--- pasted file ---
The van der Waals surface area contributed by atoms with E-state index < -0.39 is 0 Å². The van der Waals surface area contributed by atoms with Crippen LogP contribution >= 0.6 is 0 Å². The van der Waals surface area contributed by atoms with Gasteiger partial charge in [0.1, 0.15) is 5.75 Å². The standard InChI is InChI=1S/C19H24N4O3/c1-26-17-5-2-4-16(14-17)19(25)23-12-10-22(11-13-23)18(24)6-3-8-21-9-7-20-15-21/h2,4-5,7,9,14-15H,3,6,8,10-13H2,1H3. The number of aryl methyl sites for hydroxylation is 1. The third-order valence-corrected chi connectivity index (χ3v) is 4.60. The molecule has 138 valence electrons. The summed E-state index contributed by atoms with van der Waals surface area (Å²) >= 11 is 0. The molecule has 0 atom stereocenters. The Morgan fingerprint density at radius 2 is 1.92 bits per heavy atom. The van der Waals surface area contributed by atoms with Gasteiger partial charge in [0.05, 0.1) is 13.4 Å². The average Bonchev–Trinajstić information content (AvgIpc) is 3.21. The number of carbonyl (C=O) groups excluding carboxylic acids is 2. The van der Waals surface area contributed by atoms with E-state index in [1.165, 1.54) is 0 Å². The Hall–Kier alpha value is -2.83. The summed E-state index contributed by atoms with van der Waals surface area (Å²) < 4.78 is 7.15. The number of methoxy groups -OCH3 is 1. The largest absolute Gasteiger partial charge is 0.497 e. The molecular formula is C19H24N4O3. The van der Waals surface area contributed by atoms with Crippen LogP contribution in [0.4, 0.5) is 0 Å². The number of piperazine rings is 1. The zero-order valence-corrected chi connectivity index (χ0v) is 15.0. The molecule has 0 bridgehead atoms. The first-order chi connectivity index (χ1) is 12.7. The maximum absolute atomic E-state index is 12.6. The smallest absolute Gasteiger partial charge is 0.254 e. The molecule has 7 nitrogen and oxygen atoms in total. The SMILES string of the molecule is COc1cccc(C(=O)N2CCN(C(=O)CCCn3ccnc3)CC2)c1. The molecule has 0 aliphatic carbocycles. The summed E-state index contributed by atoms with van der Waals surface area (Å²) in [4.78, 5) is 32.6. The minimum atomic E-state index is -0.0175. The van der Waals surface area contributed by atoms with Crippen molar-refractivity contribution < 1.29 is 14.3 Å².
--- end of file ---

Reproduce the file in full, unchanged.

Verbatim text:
The van der Waals surface area contributed by atoms with E-state index < -0.39 is 0 Å². The van der Waals surface area contributed by atoms with Crippen LogP contribution >= 0.6 is 0 Å². The van der Waals surface area contributed by atoms with Gasteiger partial charge in [0.1, 0.15) is 5.75 Å². The standard InChI is InChI=1S/C19H24N4O3/c1-26-17-5-2-4-16(14-17)19(25)23-12-10-22(11-13-23)18(24)6-3-8-21-9-7-20-15-21/h2,4-5,7,9,14-15H,3,6,8,10-13H2,1H3. The number of aryl methyl sites for hydroxylation is 1. The third-order valence-corrected chi connectivity index (χ3v) is 4.60. The molecule has 138 valence electrons. The summed E-state index contributed by atoms with van der Waals surface area (Å²) >= 11 is 0. The molecule has 0 atom stereocenters. The Morgan fingerprint density at radius 2 is 1.92 bits per heavy atom. The van der Waals surface area contributed by atoms with Gasteiger partial charge in [0.05, 0.1) is 13.4 Å². The average Bonchev–Trinajstić information content (AvgIpc) is 3.21. The number of carbonyl (C=O) groups excluding carboxylic acids is 2. The van der Waals surface area contributed by atoms with E-state index in [1.165, 1.54) is 0 Å². The Hall–Kier alpha value is -2.83. The summed E-state index contributed by atoms with van der Waals surface area (Å²) < 4.78 is 7.15. The number of methoxy groups -OCH3 is 1. The largest absolute Gasteiger partial charge is 0.497 e. The molecular formula is C19H24N4O3. The van der Waals surface area contributed by atoms with Crippen LogP contribution in [0.4, 0.5) is 0 Å². The number of piperazine rings is 1. The zero-order valence-corrected chi connectivity index (χ0v) is 15.0. The molecule has 0 bridgehead atoms. The first-order chi connectivity index (χ1) is 12.7. The maximum absolute atomic E-state index is 12.6. The smallest absolute Gasteiger partial charge is 0.254 e. The molecule has 7 nitrogen and oxygen atoms in total. The SMILES string of the molecule is COc1cccc(C(=O)N2CCN(C(=O)CCCn3ccnc3)CC2)c1. The molecule has 0 aliphatic carbocycles. The summed E-state index contributed by atoms with van der Waals surface area (Å²) in [4.78, 5) is 32.6. The minimum atomic E-state index is -0.0175. The van der Waals surface area contributed by atoms with Crippen molar-refractivity contribution < 1.29 is 14.3 Å².